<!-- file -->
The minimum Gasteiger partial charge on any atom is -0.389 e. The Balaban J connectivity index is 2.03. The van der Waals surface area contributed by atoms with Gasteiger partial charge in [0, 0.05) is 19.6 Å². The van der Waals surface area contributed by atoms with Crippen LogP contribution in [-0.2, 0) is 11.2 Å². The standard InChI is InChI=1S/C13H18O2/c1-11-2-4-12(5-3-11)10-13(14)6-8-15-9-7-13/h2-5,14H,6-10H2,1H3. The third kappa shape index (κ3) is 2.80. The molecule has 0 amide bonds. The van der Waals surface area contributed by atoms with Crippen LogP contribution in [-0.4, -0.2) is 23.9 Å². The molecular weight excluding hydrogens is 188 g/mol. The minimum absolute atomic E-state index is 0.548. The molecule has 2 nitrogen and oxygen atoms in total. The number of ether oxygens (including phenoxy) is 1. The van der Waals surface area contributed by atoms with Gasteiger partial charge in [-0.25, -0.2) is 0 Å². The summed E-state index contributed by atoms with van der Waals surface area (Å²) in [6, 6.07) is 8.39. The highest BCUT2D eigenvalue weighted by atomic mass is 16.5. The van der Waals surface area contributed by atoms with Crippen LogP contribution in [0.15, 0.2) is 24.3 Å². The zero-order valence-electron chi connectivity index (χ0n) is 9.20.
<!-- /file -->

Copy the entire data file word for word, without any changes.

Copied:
The minimum Gasteiger partial charge on any atom is -0.389 e. The Balaban J connectivity index is 2.03. The van der Waals surface area contributed by atoms with Gasteiger partial charge in [0, 0.05) is 19.6 Å². The van der Waals surface area contributed by atoms with Crippen LogP contribution in [-0.2, 0) is 11.2 Å². The standard InChI is InChI=1S/C13H18O2/c1-11-2-4-12(5-3-11)10-13(14)6-8-15-9-7-13/h2-5,14H,6-10H2,1H3. The third kappa shape index (κ3) is 2.80. The molecule has 0 amide bonds. The van der Waals surface area contributed by atoms with Crippen LogP contribution in [-0.4, -0.2) is 23.9 Å². The molecular weight excluding hydrogens is 188 g/mol. The minimum absolute atomic E-state index is 0.548. The molecule has 2 nitrogen and oxygen atoms in total. The number of ether oxygens (including phenoxy) is 1. The van der Waals surface area contributed by atoms with Gasteiger partial charge in [-0.25, -0.2) is 0 Å². The summed E-state index contributed by atoms with van der Waals surface area (Å²) in [6, 6.07) is 8.39. The highest BCUT2D eigenvalue weighted by atomic mass is 16.5. The van der Waals surface area contributed by atoms with Crippen LogP contribution in [0.15, 0.2) is 24.3 Å². The zero-order valence-electron chi connectivity index (χ0n) is 9.20.